Like old-school Polaroids, these instant photos don’t need shaking to develop, but they do need time and protection from light as the image emerges on the film plane. The I-type monochrome film takes around 5 minutes to develop and, like their color offering, comes in packs of 8 shots for $20. Keeping the photo out of bright light is a cinch indoors where it can simply be placed face-down on a table-top or in a drawer, but as we discovered, becomes more difficult when shooting outside where the photos need to quickly be stowed away in a reasonably dark bag where they won’t be damaged.

Unfortunately, the color film for the I-1 is even more finicky. The information booklet that comes with the color pack claims the development time for the film clocks in around 6 minutes, however the Impossible website more accurately states that these photos can take up to half and hour to fully develop. Not exactly instant. What’s more, for those like me who have forgotten about the low-fi look of Polaroid-type images, the quality of the color I-type film leaves much to be desired. Color rendition is wildly inaccurate, overcast skies register as a creamy yellow while image areas in shadow appear as a murky green.

The I-1 itself also leaves some things to be desired. The power and connectivity knob on the right of the camera isn’t intuitively labelled, and I found myself constantly forgetting whether it was in the “on” or “off” position. What’s more, the knob has no locking mechanism and I accidentally turned the camera on inside my camera bag while testing it in the field. This wouldn’t have been a problem save for the long charging times the camera can require to get up to speed. After several hours of leaching juice off of my late-2015 iMac, its battery still was not fully charged. It should be noted however, that this problem is quickly ameliorated by attaching a wall socket adaptor to the I-1’s supplied USB cord and charging the device directly from a more traditional power source.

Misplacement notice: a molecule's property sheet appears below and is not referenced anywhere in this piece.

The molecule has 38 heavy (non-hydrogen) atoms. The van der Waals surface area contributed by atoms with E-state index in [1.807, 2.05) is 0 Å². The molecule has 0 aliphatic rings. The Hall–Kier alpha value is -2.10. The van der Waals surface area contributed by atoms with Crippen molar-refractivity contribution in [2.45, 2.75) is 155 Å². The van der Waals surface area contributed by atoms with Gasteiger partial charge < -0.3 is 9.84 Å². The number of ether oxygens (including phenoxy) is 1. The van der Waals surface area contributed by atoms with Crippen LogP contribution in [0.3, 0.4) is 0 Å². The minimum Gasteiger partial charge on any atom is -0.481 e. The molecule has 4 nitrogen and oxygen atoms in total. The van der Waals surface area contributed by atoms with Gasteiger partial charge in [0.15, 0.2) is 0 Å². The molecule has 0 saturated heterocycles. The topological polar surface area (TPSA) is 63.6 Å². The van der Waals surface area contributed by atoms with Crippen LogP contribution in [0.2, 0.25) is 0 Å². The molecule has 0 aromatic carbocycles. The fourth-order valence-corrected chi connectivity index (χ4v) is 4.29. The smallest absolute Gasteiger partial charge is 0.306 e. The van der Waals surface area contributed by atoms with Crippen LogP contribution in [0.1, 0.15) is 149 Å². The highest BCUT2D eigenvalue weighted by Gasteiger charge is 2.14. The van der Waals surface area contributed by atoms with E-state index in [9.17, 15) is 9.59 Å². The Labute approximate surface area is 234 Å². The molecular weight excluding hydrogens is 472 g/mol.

Our thoughts? The I-1 can’t be beat for novelty, and its app interface gives it an edge over the majority of contemporary instant cameras where manual and remote functionality is concerned. It’s flash is nice too, we liked the even quality of light emitted from its LED ring array. Despite the long charging time via computer, the hardware on the I-1 seems sound and functional. There are even hints at future expansions to its design, seen in the camera’s mysteriously removable magnetic viewfinder. The film department, however, leaves some room for improvement. For a $300 camera that shoots $20 film, we felt that the I-1 should produce color images significantly faster and of higher quality, though we were pleased with their faster-developing monochromatic film. So who’s it for? If you’re an instant photo junkie who wants to take more creative control, and work with a larger film format than the popular Fuji Instax cameras can provide, especially if you dig on the quirks of analog imperfections, this maybe the right camera for you, as long as you don’t mind waiting for the end result.